Capacity on the two major global headhaul lanes fell around 3 percent in the first quarter of 2013, according to the latest World Liner Supply Report from the BlueWater Reporting service.
Eastbound transpacific allocated capacity to the west coast of North America declined 4.1 percent in the first quarter, while all-water capacity to the east coast stayed virtually the same. Total eastbound capacity fell just less than 3 percent.
Meanwhile, westbound Asia-Europe capacity fell 2.8 percent in the first quarter, with a 2.3 percent drop in Asia-Northern Europe capacity and a 3.9 percent drop in Asia-Med capacity.
Reduced capacity in the first quarter s consistent with previous years, when carriers typically retrench services or sailings to coincide with the slack container shipping season.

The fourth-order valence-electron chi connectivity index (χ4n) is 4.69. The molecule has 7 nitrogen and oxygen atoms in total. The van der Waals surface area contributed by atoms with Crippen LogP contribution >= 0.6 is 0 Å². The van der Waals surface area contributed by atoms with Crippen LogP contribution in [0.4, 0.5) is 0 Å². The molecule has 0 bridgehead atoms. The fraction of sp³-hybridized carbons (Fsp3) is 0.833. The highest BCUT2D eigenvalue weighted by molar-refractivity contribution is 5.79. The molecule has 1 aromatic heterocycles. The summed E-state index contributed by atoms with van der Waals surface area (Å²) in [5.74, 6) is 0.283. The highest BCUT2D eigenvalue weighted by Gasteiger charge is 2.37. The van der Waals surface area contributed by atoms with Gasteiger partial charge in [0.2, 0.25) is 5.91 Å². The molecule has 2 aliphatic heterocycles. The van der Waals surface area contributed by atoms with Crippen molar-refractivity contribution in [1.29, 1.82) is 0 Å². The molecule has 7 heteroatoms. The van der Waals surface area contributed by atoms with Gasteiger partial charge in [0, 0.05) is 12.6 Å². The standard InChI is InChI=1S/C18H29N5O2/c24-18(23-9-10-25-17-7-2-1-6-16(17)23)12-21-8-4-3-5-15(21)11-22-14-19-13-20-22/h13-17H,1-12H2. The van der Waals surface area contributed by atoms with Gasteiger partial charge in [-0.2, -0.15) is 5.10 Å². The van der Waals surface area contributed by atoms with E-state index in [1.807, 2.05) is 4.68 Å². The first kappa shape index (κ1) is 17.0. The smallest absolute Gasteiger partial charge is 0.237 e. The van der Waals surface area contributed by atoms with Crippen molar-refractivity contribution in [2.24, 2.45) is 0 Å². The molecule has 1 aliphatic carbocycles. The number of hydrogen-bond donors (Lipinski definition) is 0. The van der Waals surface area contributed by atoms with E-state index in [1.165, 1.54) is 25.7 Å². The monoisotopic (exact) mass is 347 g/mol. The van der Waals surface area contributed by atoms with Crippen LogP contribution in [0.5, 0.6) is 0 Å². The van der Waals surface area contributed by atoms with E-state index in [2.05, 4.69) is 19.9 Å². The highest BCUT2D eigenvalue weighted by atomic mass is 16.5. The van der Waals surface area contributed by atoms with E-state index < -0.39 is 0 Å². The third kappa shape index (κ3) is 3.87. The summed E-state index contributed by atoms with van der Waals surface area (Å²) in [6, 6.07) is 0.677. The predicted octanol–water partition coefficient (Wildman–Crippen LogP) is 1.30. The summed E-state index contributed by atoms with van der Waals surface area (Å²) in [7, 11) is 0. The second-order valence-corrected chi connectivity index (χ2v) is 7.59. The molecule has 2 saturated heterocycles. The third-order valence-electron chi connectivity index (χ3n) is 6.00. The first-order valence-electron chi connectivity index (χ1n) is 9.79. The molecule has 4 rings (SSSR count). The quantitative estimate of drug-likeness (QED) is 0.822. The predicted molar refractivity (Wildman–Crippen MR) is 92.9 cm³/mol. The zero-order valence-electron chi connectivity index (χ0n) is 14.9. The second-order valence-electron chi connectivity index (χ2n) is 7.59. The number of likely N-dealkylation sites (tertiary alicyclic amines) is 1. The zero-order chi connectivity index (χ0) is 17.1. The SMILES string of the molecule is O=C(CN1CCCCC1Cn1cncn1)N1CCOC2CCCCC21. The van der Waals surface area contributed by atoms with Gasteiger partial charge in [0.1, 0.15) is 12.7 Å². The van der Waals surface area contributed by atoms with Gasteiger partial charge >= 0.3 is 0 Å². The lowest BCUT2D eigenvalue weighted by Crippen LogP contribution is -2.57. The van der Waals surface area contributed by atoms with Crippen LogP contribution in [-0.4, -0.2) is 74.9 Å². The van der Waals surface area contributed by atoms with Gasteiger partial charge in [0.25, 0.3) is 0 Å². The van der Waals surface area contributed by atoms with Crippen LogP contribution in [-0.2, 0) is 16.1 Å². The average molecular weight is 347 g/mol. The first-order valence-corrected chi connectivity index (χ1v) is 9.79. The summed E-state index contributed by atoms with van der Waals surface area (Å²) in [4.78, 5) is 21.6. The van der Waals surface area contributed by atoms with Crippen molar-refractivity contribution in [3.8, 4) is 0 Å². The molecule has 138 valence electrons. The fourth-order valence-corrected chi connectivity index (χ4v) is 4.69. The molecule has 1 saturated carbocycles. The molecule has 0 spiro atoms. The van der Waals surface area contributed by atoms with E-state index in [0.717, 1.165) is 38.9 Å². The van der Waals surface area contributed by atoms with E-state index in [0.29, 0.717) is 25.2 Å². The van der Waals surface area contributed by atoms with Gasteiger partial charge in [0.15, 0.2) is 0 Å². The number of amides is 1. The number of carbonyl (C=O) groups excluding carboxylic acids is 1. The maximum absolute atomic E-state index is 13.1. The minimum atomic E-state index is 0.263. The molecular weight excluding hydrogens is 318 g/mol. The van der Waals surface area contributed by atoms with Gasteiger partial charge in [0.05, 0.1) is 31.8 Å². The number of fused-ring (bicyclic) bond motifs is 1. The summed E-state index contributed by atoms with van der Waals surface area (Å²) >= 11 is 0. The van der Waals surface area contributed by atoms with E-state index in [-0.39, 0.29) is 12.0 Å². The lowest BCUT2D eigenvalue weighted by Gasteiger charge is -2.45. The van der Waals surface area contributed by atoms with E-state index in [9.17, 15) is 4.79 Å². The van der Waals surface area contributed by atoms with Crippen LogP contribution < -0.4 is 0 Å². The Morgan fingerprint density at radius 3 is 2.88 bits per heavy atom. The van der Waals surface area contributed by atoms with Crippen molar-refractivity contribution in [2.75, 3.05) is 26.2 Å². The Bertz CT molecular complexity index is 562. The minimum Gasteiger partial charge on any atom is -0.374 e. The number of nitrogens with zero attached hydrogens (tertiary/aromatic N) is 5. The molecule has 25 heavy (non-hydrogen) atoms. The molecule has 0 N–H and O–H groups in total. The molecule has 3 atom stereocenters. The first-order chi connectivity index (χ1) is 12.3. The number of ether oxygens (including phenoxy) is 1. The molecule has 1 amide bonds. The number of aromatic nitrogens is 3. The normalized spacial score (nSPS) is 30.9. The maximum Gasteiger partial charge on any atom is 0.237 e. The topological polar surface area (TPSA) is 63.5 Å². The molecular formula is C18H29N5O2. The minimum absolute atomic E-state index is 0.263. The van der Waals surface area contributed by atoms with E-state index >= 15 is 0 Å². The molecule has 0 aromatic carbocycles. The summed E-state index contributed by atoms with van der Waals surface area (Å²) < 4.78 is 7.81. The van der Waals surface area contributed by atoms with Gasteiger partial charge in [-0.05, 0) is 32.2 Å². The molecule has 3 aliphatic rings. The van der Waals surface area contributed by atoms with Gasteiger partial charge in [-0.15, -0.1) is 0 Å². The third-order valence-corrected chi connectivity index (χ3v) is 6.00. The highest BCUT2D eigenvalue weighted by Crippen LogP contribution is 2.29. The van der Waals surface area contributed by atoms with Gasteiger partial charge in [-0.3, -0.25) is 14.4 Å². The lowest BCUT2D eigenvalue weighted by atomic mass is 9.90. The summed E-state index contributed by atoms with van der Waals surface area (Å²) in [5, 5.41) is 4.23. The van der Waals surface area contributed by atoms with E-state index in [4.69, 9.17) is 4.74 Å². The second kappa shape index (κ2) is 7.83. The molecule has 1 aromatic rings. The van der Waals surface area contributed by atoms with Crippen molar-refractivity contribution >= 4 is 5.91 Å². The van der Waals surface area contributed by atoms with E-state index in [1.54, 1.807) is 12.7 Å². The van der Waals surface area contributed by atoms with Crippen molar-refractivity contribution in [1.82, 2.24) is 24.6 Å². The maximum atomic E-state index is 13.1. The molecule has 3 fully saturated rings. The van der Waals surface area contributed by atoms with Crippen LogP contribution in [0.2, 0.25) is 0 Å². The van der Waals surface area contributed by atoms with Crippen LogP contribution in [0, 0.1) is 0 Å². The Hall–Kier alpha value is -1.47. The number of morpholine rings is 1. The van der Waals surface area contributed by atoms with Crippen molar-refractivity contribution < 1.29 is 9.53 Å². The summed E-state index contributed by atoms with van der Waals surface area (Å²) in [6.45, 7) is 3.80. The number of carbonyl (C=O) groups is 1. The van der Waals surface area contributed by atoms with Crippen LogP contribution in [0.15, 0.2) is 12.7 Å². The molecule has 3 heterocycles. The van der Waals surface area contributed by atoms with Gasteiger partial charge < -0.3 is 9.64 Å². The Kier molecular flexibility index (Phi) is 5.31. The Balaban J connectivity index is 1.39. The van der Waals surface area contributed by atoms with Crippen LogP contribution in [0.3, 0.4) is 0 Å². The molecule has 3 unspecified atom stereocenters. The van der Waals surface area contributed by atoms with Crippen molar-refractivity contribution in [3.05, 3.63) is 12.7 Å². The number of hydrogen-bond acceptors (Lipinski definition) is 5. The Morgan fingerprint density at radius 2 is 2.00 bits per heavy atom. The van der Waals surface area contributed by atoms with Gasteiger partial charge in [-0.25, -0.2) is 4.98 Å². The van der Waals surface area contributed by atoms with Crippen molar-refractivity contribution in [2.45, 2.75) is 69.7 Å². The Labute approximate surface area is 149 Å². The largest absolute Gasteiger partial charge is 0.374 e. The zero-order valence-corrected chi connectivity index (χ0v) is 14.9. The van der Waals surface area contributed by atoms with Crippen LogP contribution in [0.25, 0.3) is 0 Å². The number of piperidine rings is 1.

The transatlantic trade, however, saw increased capacity in the first quarter. Eastbound transatlantic capacity rose 3.4 percent in the quarter, while westbound capacity rose 3.6 percent.
In terms of capacity share of trades, the eastbound transpacific changed little over the first quarter, with minor shifts in capacity among an established set of alliances and individual lines. The Grand Alliance saw its share of trade to both coasts increase from 12.1 percent to 13.7 percent, while Zim’s capacity share dropped from 5 percent to 3.8 percent.
The figures do not factor in the impact of the pending G6 Alliance services from Asia to the U.S. East Coast.
The quarterly World Liner Supply Reports are designed to help ocean carriers, non-vessel-operating common carriers, freight forwarders, shippers, ports and analysts monitor competition and capacity trends in liner shipping. The report tracks on a quarterly basis how capacity moves on 30 individual lanes operating between Asia, Europe, North America and South America.
WLS reports are downloadable in Excel spreadsheet form here.
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